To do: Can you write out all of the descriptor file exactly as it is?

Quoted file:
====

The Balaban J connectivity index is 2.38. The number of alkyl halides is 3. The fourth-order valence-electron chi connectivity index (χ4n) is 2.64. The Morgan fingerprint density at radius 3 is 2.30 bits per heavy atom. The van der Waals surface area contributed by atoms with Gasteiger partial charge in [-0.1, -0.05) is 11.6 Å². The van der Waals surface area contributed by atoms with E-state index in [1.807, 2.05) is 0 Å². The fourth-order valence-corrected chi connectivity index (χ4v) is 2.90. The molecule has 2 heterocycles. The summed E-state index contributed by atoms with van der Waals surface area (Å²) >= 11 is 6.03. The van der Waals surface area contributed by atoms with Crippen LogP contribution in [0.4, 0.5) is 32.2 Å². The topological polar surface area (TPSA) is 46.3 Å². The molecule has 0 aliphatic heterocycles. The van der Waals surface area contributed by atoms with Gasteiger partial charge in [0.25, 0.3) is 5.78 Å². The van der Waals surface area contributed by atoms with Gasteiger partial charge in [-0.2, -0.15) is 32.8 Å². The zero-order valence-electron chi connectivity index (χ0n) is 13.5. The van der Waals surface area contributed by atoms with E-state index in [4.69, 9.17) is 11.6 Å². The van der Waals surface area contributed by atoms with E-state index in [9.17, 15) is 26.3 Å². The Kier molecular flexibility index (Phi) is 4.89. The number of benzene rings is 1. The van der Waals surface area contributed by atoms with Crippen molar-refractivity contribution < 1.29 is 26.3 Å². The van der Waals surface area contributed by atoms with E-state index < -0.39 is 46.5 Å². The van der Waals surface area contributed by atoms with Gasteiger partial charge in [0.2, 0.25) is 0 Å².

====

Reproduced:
The Balaban J connectivity index is 2.38. The number of alkyl halides is 3. The fourth-order valence-electron chi connectivity index (χ4n) is 2.64. The Morgan fingerprint density at radius 3 is 2.30 bits per heavy atom. The van der Waals surface area contributed by atoms with Gasteiger partial charge in [-0.1, -0.05) is 11.6 Å². The van der Waals surface area contributed by atoms with E-state index in [1.807, 2.05) is 0 Å². The fourth-order valence-corrected chi connectivity index (χ4v) is 2.90. The molecule has 2 heterocycles. The summed E-state index contributed by atoms with van der Waals surface area (Å²) >= 11 is 6.03. The van der Waals surface area contributed by atoms with Crippen LogP contribution in [0.4, 0.5) is 32.2 Å². The topological polar surface area (TPSA) is 46.3 Å². The molecule has 0 aliphatic heterocycles. The van der Waals surface area contributed by atoms with Gasteiger partial charge in [0.25, 0.3) is 5.78 Å². The van der Waals surface area contributed by atoms with Gasteiger partial charge in [-0.2, -0.15) is 32.8 Å². The zero-order valence-electron chi connectivity index (χ0n) is 13.5. The van der Waals surface area contributed by atoms with E-state index in [4.69, 9.17) is 11.6 Å². The van der Waals surface area contributed by atoms with E-state index in [9.17, 15) is 26.3 Å². The Kier molecular flexibility index (Phi) is 4.89. The number of benzene rings is 1. The van der Waals surface area contributed by atoms with Crippen molar-refractivity contribution < 1.29 is 26.3 Å². The van der Waals surface area contributed by atoms with E-state index < -0.39 is 46.5 Å². The van der Waals surface area contributed by atoms with Gasteiger partial charge in [0.2, 0.25) is 0 Å².